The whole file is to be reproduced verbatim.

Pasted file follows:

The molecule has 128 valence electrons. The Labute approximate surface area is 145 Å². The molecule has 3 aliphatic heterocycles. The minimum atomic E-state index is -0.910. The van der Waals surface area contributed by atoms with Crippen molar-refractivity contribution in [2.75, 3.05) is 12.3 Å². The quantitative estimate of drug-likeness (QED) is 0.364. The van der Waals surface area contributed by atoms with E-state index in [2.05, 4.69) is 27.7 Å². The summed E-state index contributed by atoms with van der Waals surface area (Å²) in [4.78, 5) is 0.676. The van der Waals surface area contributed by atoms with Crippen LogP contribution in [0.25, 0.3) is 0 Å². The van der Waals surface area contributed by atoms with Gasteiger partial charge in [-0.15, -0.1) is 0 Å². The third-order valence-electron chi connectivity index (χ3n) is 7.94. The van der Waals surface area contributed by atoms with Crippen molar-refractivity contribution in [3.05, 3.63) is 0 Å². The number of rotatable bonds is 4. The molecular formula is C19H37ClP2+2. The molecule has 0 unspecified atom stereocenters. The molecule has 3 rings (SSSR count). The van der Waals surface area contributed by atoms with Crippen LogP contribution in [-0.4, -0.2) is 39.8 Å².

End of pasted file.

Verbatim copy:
The molecule has 128 valence electrons. The Labute approximate surface area is 145 Å². The molecule has 3 aliphatic heterocycles. The minimum atomic E-state index is -0.910. The van der Waals surface area contributed by atoms with Crippen molar-refractivity contribution in [2.75, 3.05) is 12.3 Å². The quantitative estimate of drug-likeness (QED) is 0.364. The van der Waals surface area contributed by atoms with E-state index in [2.05, 4.69) is 27.7 Å². The summed E-state index contributed by atoms with van der Waals surface area (Å²) in [4.78, 5) is 0.676. The van der Waals surface area contributed by atoms with Crippen LogP contribution in [0.25, 0.3) is 0 Å². The van der Waals surface area contributed by atoms with Gasteiger partial charge in [-0.15, -0.1) is 0 Å². The third-order valence-electron chi connectivity index (χ3n) is 7.94. The van der Waals surface area contributed by atoms with Crippen molar-refractivity contribution in [3.05, 3.63) is 0 Å². The number of rotatable bonds is 4. The molecular formula is C19H37ClP2+2. The molecule has 0 unspecified atom stereocenters. The molecule has 3 rings (SSSR count). The van der Waals surface area contributed by atoms with Crippen LogP contribution in [-0.4, -0.2) is 39.8 Å².